It all sounds very good in theory, but what are the practicalities of putting an appraisal system in place, or reviewing the one you already have, to decide on its effectiveness?

    If you are fortunate enough to have an HR function it is likely that you have already been encouraged (forced?) to consider the subject. If you don't have a dedicated HR function, you may have to consider seeking some external guidance.

    My suggestion would be that you do this when you are structuring your T&C scheme, as the two schemes should complement each other if they are to be really worthwhile.

    Additionally, there is little point in having an appraisal system without having the means to ensure that development needs are addressed - and that means having a robust Individual Training Record, either on paper or electronically. By now you may think there is a mountain of work to complete, so let's break this down into bite-size chunks.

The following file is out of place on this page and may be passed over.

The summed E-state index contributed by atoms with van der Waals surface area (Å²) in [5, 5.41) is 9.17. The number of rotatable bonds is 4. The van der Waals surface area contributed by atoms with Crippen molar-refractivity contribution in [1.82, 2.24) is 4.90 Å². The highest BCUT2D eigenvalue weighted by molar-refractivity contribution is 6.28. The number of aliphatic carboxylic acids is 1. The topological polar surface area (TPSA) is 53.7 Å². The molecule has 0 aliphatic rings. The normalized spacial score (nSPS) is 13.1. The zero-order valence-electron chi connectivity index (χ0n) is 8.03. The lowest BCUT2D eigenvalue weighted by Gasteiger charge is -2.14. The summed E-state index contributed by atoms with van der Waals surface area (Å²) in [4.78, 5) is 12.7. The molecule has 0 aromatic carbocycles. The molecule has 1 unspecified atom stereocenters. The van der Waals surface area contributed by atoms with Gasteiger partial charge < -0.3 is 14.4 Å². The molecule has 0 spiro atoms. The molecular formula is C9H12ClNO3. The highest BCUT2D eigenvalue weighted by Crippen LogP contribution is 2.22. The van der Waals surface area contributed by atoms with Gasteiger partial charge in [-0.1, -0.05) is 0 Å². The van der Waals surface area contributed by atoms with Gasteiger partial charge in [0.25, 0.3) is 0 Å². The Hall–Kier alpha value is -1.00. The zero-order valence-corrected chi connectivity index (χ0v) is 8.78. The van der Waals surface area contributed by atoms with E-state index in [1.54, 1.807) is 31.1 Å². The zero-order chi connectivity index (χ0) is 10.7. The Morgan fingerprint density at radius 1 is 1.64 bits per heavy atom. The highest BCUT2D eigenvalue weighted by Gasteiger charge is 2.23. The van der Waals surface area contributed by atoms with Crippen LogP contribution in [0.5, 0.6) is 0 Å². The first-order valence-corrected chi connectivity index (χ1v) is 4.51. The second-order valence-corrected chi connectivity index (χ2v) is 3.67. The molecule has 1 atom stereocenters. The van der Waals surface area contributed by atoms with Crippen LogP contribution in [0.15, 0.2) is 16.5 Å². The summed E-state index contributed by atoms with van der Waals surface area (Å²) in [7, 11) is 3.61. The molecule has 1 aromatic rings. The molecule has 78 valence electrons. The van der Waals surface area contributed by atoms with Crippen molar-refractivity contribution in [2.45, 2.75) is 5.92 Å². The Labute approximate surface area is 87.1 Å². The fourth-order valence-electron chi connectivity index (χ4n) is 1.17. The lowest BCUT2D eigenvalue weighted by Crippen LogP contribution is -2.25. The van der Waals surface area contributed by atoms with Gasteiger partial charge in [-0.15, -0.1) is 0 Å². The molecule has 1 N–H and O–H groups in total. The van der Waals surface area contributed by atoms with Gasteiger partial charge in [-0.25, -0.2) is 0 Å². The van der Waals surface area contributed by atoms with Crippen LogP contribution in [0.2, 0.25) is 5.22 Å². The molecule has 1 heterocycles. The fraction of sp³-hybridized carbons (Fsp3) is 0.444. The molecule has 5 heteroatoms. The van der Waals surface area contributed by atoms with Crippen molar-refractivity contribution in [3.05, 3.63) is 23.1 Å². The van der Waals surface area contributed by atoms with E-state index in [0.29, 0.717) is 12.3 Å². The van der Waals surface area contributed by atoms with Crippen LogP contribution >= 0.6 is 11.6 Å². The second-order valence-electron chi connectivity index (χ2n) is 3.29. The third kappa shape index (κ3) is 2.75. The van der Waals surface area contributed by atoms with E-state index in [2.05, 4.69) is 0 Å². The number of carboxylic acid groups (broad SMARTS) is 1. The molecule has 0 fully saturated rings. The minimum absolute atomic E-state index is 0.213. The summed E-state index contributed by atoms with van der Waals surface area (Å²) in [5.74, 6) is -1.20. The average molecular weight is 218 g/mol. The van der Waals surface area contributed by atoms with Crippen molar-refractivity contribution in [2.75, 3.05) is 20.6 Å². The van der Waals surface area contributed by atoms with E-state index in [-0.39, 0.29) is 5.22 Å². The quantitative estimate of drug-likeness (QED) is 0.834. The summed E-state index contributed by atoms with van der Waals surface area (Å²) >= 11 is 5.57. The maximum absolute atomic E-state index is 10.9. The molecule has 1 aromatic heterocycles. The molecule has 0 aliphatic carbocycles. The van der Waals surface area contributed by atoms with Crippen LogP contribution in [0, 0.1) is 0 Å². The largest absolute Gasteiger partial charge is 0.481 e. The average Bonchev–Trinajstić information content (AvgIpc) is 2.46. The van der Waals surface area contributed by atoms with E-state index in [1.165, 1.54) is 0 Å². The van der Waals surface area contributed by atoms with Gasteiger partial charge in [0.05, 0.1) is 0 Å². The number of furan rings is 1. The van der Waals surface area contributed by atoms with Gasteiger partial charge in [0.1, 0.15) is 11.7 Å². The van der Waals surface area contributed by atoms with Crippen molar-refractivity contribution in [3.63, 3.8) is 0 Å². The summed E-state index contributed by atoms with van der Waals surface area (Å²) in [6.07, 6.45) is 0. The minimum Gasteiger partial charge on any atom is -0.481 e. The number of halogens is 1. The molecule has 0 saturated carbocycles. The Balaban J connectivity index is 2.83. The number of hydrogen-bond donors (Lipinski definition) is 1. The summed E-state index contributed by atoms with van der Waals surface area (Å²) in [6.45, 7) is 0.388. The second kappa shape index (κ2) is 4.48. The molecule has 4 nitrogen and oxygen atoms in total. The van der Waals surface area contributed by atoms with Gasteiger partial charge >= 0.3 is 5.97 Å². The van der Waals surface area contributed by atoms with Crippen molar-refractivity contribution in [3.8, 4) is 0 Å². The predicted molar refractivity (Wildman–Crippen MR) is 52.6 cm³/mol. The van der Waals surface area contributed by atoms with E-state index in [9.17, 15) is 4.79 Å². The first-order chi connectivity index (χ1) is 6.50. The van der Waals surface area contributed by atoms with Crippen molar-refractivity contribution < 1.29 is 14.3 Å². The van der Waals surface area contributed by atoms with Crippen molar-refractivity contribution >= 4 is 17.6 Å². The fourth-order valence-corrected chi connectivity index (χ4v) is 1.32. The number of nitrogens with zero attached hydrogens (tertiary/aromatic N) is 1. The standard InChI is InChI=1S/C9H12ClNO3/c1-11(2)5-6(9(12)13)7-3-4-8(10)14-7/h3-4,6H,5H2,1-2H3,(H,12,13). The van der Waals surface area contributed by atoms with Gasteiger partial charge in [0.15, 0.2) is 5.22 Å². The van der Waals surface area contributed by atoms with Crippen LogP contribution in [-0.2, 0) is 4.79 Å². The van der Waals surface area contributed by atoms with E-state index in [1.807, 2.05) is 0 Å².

• Do you have Individual Training Records that hold Development Plans for staff? If not, establishing these must be a priority.
  • Do you already have an appraisal scheme? If you do, you need to assess whether or not it satisfies the need to be objective and whether it also satisfies the regulatory requirements. For example, are you addressing the underpinning knowledge, understanding and skills required for the individual to be able to carry out their job tasks competently? Are you identifying where the gaps are?
  • If you don't already have an appraisal scheme, you need to start thinking about how you are going to create one. If you are going to seek external help then ensure you use a consultancy that really understands the nature of regulation, or you could find yourself with an 'airy-fairy' scheme that does not satisfy the regulator.